From left, Kevin Carey '17, Thomas Soldi '17, Marcos Ferreccio '17 and Alexander Cornwell '17.

Marcos Ferreccio ’17 and Alex Cornwell ’17 spent this summer building and optimizing an electron spin resonance (ESR) magnetometer. The research project was supervised by physics professor Brian Collett and the Litchfield Professor of Astronomy Gordon Jones.

Last semester Ferreccio and Cornwell took the course Research Seminar, in which they learned Nuclear Magnetic Resonance (NMR) and conducted a small NMR research project. The class prepared them well for the summer research and sparked Ferreccio’s interests in the topic. While the basic concepts of ESR are analogous to NMR, ESR is a method for studying materials with unpaired electrons. It is especially useful for studying metal complexes or organic radicals.  

The team’s goal was to design and create a uniform magnetic field necessary for ESR magnetometer under certain temperature and spatial constraints, as well as a coil-heated oven that produces a minimum magnetic field and a constant temperature.

Ferreccio’s research group started by investigating published research articles to find the best way to produce a uniform magnetic field. They used Excel and a modeling program FEMME to calculate the uniformity and strength of the magnetic fields that certain designs produced. They worked in the machine shop to make this design a reality. The team managed to get the final piece to produce a magnetic field of very high homogeneity, which is a key for the magnetometer.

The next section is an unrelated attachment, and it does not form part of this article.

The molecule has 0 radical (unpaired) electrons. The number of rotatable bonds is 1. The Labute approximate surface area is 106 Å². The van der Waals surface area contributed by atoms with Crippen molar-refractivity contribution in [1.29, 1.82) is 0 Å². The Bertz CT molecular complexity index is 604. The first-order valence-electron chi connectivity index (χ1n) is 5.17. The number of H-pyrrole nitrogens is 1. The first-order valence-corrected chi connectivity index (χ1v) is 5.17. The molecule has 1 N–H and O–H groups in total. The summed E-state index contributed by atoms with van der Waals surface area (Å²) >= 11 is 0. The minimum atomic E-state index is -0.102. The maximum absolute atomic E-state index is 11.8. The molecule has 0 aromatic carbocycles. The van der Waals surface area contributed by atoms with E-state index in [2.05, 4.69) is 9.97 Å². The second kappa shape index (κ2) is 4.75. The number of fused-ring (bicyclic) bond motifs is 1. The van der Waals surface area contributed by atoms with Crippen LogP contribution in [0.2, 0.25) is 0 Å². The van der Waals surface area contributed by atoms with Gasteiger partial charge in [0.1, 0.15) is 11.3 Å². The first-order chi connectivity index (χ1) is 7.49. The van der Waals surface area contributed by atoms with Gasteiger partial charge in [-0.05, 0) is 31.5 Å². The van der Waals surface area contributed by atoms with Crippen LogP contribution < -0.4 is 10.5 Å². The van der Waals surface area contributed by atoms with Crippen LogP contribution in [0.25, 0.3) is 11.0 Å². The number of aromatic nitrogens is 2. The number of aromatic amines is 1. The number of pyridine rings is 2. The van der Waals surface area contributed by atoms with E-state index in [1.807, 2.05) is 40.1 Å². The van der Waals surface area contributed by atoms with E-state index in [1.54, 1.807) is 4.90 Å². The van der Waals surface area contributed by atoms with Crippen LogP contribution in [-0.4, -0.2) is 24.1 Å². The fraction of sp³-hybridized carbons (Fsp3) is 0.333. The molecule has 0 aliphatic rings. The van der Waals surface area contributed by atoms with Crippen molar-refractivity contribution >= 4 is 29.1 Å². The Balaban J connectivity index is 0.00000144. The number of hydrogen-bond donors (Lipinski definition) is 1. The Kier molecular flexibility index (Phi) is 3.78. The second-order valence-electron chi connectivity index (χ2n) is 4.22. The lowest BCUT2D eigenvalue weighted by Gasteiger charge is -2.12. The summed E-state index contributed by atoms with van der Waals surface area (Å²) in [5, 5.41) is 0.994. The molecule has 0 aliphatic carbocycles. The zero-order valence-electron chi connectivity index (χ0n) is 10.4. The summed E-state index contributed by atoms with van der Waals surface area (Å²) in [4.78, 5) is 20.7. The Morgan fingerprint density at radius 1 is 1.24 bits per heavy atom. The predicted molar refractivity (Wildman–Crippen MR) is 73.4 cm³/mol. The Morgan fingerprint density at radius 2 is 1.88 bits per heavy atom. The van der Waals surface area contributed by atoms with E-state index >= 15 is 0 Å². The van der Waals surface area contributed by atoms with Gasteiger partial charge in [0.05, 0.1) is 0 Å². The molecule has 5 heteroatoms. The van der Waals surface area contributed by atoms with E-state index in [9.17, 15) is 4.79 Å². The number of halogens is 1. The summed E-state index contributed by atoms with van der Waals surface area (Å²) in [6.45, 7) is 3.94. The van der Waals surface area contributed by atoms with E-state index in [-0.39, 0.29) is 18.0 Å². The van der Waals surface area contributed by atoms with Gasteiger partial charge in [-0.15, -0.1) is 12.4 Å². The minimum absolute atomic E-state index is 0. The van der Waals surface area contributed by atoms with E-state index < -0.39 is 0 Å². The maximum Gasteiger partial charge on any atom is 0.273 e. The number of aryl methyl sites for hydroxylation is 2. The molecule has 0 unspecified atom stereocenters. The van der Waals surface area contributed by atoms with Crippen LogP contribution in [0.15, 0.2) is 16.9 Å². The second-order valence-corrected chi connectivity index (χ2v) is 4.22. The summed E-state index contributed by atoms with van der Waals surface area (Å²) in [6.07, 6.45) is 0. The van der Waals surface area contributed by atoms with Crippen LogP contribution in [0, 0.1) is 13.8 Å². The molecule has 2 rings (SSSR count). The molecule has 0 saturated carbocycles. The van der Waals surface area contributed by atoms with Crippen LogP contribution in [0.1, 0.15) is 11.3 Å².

For the second part of the research, the team built and tested the coil-heated oven and verified that its temperature inside was at the desired uniformity while the magnetic field produced by the coil was at a minimum. Near the end of the research, the team incorporated components into those built by Thomas Soddi ’17 and Kevin Carey’s group.

“Besides the fascinating physics behind the project, what intrigued me the most was the engineering aspect it required. Being able to see a physical end product from my work is something deeply rewarding,” he concluded. The research will resume next spring as Ferreccio’s senior thesis. He is planning to go to engineering graduate school after Hamilton, and he expects the thesis will help him hone the necessary skills required to pursue engineering.

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